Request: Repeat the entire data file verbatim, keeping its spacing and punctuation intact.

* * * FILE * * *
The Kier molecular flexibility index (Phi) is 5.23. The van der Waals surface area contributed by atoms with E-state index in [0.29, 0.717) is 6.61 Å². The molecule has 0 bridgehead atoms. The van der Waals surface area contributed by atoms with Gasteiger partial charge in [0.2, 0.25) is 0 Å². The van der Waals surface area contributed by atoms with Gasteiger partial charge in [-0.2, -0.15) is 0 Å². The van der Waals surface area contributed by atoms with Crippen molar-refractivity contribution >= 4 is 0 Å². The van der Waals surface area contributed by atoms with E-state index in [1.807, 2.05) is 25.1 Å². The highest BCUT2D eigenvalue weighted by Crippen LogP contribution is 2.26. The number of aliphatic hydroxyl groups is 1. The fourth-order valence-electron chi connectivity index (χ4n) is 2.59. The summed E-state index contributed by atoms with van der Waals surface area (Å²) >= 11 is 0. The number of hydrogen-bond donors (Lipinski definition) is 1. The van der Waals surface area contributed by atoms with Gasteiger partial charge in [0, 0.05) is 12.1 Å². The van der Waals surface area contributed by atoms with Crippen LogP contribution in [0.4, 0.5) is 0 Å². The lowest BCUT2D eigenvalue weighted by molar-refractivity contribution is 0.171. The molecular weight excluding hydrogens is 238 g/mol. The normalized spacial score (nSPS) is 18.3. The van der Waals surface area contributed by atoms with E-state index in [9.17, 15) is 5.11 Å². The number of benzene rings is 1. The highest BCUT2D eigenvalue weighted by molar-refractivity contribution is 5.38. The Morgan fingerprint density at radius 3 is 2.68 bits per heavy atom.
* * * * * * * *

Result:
The Kier molecular flexibility index (Phi) is 5.23. The van der Waals surface area contributed by atoms with E-state index in [0.29, 0.717) is 6.61 Å². The molecule has 0 bridgehead atoms. The van der Waals surface area contributed by atoms with Gasteiger partial charge in [0.2, 0.25) is 0 Å². The van der Waals surface area contributed by atoms with Gasteiger partial charge in [-0.2, -0.15) is 0 Å². The van der Waals surface area contributed by atoms with Crippen molar-refractivity contribution >= 4 is 0 Å². The van der Waals surface area contributed by atoms with E-state index in [1.807, 2.05) is 25.1 Å². The highest BCUT2D eigenvalue weighted by Crippen LogP contribution is 2.26. The number of aliphatic hydroxyl groups is 1. The fourth-order valence-electron chi connectivity index (χ4n) is 2.59. The summed E-state index contributed by atoms with van der Waals surface area (Å²) >= 11 is 0. The number of hydrogen-bond donors (Lipinski definition) is 1. The van der Waals surface area contributed by atoms with Gasteiger partial charge in [0, 0.05) is 12.1 Å². The van der Waals surface area contributed by atoms with Crippen LogP contribution in [0.4, 0.5) is 0 Å². The lowest BCUT2D eigenvalue weighted by molar-refractivity contribution is 0.171. The molecular weight excluding hydrogens is 238 g/mol. The normalized spacial score (nSPS) is 18.3. The van der Waals surface area contributed by atoms with E-state index in [9.17, 15) is 5.11 Å². The number of benzene rings is 1. The highest BCUT2D eigenvalue weighted by molar-refractivity contribution is 5.38. The Morgan fingerprint density at radius 3 is 2.68 bits per heavy atom.